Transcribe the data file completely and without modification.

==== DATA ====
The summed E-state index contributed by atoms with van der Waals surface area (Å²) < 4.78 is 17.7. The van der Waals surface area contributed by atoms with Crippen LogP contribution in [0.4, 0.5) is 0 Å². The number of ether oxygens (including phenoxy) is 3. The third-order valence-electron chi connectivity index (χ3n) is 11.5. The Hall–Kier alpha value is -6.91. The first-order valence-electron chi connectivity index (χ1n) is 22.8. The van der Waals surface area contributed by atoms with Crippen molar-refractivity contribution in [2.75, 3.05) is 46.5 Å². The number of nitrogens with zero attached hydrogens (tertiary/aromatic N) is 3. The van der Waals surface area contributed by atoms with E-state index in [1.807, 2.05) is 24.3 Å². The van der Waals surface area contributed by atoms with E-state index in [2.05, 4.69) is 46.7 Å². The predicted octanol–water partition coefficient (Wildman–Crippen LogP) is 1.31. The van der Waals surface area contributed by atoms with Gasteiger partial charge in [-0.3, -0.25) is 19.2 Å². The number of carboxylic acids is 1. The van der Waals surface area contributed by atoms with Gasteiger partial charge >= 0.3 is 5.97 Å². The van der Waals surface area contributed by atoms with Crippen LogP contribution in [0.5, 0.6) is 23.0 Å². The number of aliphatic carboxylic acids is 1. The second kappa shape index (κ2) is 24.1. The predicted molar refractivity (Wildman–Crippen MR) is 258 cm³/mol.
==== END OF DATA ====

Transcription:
The summed E-state index contributed by atoms with van der Waals surface area (Å²) < 4.78 is 17.7. The van der Waals surface area contributed by atoms with Crippen LogP contribution in [0.4, 0.5) is 0 Å². The number of ether oxygens (including phenoxy) is 3. The third-order valence-electron chi connectivity index (χ3n) is 11.5. The Hall–Kier alpha value is -6.91. The first-order valence-electron chi connectivity index (χ1n) is 22.8. The van der Waals surface area contributed by atoms with Crippen molar-refractivity contribution in [2.75, 3.05) is 46.5 Å². The number of nitrogens with zero attached hydrogens (tertiary/aromatic N) is 3. The van der Waals surface area contributed by atoms with E-state index in [1.807, 2.05) is 24.3 Å². The van der Waals surface area contributed by atoms with E-state index in [2.05, 4.69) is 46.7 Å². The predicted octanol–water partition coefficient (Wildman–Crippen LogP) is 1.31. The van der Waals surface area contributed by atoms with Gasteiger partial charge in [-0.3, -0.25) is 19.2 Å². The number of carboxylic acids is 1. The van der Waals surface area contributed by atoms with Gasteiger partial charge >= 0.3 is 5.97 Å². The van der Waals surface area contributed by atoms with Crippen LogP contribution in [0.5, 0.6) is 23.0 Å². The number of aliphatic carboxylic acids is 1. The second kappa shape index (κ2) is 24.1. The predicted molar refractivity (Wildman–Crippen MR) is 258 cm³/mol.